House hearing reveals enormous costs of housing regulation

House hearing reveals enormous costs of housing regulation

Experts at a House hearing testified that 25% of the cost of buying a home and 40% of the cost of renting one is due to government regulation.

New home construction. (Image by Dwight Burdette, via Wikipedia under Creative Commons Attribution 3.0 Unported license)

WASHINGTON, March 29, 2016 — Industry regulations make up an enormous portion of the price of housing, according to two experts who testified before a House committee last week.

“NAHB (National Association of Home Builders) survey data of builders has demonstrated that, on average, regulation imposed during development accounts for 16.4 percent of the price of a home built for sale,” said Granger MacDonald, president of a home building company.

MacDonald was speaking before the House Financial Services Committee on behalf of the National Association of home Builders at a March 22, 2016 hearing entitled “The Future of Housing in America: Government Regulations and the High Cost of Housing.”

Further, he said, “regulation imposed during construction accounts for 8.6 percent of the price. Thus, in total, 25 percent of the price of an average single-family home built for sale is attributable to regulation imposed by all units of government at various points along the development/construction process.”

But the regulatory costs of owning a home were small compared to those for renting, according to Clyde Holland, Chairman and chief executive officer of the Holland Partner Group, a builder of multi-unit rental properties. Speaking on behalf of the National Multi-family Housing Council and the National Apartment Association, he noted, “One of our studies showed that 40 percent of the cost of a rental apartment has to do with regulation.”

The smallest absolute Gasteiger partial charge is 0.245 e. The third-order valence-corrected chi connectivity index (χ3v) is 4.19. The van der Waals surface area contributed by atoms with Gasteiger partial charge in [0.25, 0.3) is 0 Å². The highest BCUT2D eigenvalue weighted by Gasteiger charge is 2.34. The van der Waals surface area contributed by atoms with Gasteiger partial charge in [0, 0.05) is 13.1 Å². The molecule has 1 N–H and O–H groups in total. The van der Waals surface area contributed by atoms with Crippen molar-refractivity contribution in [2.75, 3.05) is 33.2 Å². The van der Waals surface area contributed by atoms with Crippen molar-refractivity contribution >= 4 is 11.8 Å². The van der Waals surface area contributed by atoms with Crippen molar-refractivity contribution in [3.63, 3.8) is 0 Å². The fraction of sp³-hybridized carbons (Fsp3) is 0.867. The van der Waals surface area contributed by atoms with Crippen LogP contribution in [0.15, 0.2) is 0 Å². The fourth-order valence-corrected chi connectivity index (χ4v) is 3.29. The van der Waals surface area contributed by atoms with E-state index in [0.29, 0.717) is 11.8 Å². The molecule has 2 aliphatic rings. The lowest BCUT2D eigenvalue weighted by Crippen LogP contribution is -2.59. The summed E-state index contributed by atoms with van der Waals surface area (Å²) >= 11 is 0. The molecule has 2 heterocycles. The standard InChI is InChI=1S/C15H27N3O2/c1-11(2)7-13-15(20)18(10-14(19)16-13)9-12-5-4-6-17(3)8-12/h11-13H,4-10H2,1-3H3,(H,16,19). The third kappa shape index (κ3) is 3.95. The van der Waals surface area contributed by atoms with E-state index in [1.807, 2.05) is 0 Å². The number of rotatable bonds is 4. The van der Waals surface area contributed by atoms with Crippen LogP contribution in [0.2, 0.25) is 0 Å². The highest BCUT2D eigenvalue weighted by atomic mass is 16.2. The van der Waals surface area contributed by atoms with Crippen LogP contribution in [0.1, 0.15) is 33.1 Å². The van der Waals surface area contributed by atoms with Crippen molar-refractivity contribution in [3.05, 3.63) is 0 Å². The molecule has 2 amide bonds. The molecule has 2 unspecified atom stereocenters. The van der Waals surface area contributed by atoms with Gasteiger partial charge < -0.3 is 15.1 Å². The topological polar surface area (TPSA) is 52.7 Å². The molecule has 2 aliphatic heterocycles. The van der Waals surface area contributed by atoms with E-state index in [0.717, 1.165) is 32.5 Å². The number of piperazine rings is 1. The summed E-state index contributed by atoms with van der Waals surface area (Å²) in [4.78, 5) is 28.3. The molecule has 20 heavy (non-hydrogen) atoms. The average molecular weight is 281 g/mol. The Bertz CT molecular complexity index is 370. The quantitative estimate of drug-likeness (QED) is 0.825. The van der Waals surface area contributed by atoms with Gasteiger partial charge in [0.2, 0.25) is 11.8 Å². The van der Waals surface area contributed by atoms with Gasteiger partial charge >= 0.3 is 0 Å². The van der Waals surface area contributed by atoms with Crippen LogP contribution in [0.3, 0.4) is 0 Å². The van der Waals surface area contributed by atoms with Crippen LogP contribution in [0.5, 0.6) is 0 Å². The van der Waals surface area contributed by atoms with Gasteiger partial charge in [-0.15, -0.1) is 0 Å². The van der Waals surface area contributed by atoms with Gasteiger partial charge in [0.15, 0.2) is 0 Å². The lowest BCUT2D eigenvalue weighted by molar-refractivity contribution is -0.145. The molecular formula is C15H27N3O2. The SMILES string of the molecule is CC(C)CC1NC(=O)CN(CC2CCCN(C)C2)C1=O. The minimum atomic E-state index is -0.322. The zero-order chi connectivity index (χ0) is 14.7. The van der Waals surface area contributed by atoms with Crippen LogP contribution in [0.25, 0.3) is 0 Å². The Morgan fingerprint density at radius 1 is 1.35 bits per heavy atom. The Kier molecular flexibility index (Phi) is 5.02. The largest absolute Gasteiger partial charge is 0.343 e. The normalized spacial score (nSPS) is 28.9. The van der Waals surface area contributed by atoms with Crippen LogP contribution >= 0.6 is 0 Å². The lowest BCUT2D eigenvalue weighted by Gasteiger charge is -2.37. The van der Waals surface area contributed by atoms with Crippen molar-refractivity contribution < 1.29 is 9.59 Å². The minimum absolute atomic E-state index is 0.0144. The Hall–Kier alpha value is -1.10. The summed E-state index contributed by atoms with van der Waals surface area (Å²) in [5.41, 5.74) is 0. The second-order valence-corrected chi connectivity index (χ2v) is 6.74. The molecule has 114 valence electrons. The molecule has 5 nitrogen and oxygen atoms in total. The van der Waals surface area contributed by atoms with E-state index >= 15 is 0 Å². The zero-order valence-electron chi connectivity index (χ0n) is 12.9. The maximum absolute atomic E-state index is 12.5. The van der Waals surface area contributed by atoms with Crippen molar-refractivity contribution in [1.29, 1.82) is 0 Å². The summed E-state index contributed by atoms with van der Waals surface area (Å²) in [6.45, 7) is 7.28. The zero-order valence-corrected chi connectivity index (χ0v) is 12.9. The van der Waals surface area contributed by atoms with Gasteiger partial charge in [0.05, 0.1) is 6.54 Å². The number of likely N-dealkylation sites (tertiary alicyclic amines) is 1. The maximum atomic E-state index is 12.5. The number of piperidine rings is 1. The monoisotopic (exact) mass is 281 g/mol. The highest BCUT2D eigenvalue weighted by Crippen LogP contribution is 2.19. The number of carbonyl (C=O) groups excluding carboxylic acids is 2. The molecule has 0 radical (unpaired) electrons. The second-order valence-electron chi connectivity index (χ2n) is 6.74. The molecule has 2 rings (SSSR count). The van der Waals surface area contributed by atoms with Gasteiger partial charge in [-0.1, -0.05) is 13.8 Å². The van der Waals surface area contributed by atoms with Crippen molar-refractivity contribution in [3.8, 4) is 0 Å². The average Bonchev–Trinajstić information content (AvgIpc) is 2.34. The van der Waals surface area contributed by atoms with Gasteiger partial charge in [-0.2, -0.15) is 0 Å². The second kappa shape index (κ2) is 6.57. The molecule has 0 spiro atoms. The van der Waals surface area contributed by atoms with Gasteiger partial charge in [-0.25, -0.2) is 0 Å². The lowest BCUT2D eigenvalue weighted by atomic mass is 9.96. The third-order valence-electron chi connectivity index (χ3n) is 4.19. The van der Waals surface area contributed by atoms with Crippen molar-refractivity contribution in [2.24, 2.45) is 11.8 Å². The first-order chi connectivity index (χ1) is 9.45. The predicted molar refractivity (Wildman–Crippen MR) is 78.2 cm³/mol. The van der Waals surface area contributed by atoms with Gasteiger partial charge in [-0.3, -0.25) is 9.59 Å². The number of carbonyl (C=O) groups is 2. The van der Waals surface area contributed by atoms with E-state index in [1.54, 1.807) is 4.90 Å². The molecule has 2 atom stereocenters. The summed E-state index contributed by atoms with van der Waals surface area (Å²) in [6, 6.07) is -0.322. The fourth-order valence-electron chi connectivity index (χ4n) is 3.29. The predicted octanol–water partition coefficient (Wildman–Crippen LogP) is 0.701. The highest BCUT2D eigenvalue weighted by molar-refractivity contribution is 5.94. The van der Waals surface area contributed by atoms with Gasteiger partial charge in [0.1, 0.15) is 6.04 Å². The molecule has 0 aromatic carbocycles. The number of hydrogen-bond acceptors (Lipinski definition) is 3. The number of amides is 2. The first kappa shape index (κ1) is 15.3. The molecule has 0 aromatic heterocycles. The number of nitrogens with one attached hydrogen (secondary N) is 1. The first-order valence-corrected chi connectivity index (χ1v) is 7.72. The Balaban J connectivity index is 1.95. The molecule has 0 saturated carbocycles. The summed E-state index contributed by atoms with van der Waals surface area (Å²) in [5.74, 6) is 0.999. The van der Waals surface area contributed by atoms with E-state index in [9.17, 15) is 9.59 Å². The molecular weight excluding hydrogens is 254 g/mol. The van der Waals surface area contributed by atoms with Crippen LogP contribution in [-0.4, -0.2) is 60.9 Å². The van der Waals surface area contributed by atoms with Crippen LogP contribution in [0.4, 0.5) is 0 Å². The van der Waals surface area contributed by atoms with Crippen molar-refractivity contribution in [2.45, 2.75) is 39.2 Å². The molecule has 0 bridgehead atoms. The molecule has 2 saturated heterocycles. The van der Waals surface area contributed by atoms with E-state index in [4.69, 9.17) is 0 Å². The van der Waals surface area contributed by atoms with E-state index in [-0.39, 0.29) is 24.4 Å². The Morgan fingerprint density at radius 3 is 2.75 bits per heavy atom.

“Government has inserted itself into the business of housing by mandating affordable housing and community reinvestment while simultaneously stifling creation of affordable housing and community reinvestment,” observed committee chairman Blaine Luetkemeyer, R-Mo.

“It’s time to promote the development and availability of housing for low- to mid-income Americans, not restrict it,” he said. “So today we ask ourselves: where do people go when they reach self-sufficiency? Is the stock of affordable market-rate housing plentiful enough to support the people seeking it? The unfortunate answer is no.”

Others testifying at the hearing included Mechele Dickerson, professor at the University of Texas at Austin School of Law, and Jayar Daily, the immediate past chairman of the Manufactured Housing Division of the Manufactured Housing Institute.

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